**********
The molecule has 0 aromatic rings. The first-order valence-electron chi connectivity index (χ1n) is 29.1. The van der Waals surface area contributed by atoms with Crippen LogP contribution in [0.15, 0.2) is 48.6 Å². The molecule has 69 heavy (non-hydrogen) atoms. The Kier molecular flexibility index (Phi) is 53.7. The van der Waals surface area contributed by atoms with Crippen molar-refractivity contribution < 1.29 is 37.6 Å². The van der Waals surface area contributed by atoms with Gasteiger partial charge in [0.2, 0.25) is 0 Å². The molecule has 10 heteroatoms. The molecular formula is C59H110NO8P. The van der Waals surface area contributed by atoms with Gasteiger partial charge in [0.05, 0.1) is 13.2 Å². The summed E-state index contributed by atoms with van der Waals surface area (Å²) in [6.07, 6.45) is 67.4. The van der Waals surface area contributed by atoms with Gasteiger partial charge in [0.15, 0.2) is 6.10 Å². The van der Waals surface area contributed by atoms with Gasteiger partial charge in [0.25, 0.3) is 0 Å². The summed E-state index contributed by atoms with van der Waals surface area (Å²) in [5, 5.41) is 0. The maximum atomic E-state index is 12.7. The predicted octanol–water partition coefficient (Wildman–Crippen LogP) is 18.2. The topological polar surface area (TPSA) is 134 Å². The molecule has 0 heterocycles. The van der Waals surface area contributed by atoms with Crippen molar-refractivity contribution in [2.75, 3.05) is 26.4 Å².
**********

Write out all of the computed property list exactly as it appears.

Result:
The molecule has 0 aromatic rings. The first-order valence-electron chi connectivity index (χ1n) is 29.1. The van der Waals surface area contributed by atoms with Crippen LogP contribution in [0.15, 0.2) is 48.6 Å². The molecule has 69 heavy (non-hydrogen) atoms. The Kier molecular flexibility index (Phi) is 53.7. The van der Waals surface area contributed by atoms with Crippen molar-refractivity contribution < 1.29 is 37.6 Å². The van der Waals surface area contributed by atoms with Gasteiger partial charge in [0.2, 0.25) is 0 Å². The molecule has 10 heteroatoms. The molecular formula is C59H110NO8P. The van der Waals surface area contributed by atoms with Gasteiger partial charge in [0.05, 0.1) is 13.2 Å². The summed E-state index contributed by atoms with van der Waals surface area (Å²) in [6.07, 6.45) is 67.4. The van der Waals surface area contributed by atoms with Gasteiger partial charge in [0.15, 0.2) is 6.10 Å². The van der Waals surface area contributed by atoms with Gasteiger partial charge in [0.25, 0.3) is 0 Å². The summed E-state index contributed by atoms with van der Waals surface area (Å²) in [5, 5.41) is 0. The maximum atomic E-state index is 12.7. The predicted octanol–water partition coefficient (Wildman–Crippen LogP) is 18.2. The topological polar surface area (TPSA) is 134 Å². The molecule has 0 heterocycles. The van der Waals surface area contributed by atoms with Crippen molar-refractivity contribution in [2.75, 3.05) is 26.4 Å².